n/t

:: "Every problem in the world can be fixed with either flowers, or duct tape, or both." - illuzion
[ Parent ]
Preferences. (none / 0) (#181)
by haflinger on Mon Nov 25, 2002 at 06:41:39 PM EST

I prefer to take out some of the people who may be trying to kill me.

Look at it this way. You live in a bad neighbourhood. Possibly, some of the people on your block have been killed by burglars. You hear an explosion, and your door is knocked down. Do you (a) hide and hope they don't kill you or (b) fight for your life?

I would only pick option a if I had an excellent hiding spot.

Did people from the future send George Carlin back in time to save rusty and K5? - leviramsey
[ Parent ]

WACO Texas (4.00 / 2) (#109)
by mmealman on Sun Nov 24, 2002 at 03:29:48 PM EST

WACO was just such an incident. An ATF assault resulting in dead officers and civilians.

They could've gotten the local sheriff, drove up and knocked on the door to serve the warrant without guns drawn, but instead it went straight into a conflict situation.

Ruby Ridge is another example.

[ Parent ]
Crappy doors... (4.00 / 1) (#153)
by ttsalo on Mon Nov 25, 2002 at 08:55:05 AM EST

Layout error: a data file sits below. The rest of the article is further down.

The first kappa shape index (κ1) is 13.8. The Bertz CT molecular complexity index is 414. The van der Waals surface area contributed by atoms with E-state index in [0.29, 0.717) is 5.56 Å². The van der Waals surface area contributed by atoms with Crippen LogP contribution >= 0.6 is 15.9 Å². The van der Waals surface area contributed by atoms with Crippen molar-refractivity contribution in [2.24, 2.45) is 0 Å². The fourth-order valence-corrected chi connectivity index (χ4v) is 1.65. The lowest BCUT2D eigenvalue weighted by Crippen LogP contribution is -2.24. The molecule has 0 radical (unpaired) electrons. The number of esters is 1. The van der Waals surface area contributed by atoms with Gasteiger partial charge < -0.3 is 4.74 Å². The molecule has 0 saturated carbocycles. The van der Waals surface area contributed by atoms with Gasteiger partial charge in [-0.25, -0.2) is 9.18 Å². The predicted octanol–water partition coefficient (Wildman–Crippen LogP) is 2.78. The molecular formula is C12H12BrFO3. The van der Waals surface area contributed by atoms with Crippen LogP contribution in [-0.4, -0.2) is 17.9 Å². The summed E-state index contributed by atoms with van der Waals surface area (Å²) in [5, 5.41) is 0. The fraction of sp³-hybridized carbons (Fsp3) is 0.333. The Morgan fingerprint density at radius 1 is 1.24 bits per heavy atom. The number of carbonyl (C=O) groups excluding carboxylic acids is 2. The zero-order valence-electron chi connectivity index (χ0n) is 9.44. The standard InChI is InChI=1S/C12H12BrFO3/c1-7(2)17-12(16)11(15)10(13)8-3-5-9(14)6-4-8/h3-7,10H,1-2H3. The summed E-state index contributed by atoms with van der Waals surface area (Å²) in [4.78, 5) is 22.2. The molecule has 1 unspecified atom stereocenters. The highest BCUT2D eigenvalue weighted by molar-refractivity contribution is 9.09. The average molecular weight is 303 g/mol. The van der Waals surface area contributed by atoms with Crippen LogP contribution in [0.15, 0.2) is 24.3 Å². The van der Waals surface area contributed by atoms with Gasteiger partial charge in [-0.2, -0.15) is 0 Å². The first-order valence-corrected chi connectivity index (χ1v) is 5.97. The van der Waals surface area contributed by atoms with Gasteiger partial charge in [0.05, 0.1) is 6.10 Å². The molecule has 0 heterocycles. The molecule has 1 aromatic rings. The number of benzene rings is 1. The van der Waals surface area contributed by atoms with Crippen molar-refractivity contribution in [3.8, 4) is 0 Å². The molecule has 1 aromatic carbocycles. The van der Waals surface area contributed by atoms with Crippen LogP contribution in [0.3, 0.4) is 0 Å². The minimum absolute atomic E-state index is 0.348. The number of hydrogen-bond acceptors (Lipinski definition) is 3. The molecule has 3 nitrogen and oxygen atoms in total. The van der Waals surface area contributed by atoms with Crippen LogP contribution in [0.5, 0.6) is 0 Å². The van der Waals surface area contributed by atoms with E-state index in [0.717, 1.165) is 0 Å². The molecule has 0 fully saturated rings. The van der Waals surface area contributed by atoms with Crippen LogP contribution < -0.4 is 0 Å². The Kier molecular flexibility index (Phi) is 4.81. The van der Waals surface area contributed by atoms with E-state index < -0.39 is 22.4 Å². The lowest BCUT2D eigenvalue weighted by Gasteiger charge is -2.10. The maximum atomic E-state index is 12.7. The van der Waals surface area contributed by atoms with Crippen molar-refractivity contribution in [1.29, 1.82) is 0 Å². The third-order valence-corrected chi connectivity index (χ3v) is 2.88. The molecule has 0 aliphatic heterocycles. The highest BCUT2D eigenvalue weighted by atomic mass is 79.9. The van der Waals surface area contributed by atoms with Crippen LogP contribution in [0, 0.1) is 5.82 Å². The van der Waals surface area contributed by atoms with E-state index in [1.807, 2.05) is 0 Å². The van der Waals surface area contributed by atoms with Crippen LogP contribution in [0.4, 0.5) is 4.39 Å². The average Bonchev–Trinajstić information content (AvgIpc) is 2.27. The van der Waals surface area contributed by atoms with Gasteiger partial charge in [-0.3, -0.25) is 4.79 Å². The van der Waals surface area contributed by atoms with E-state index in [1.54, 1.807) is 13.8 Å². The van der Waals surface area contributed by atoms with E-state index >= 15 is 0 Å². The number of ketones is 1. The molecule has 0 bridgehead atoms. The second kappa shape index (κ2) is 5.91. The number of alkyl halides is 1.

You need to get better doors over there. Over here (.fi) the police would need at least 15-30 seconds just to break through an average apartment door. All the doors open outwards so battering rams are useless. Many have add-ons to prevent them from opening even if hinges and locks are destroyed. Making a hole in the door itself will take at least 15-30 seconds depending on how sturdy the door is (equipment needed would be something like this.)

Explosives would be faster, though...

[ Parent ]

Poorly considered (3.20 / 5) (#32)
by gibichung on Sat Nov 23, 2002 at 12:09:34 PM EST

No-knock warrants generally have to be specifically requested (I guess it depends on jurisdiction), and they protect the suspect and anyone who might with him as much as they do the officers. If this doesn't seem self-explanatory, I elaborated more fully in this comment.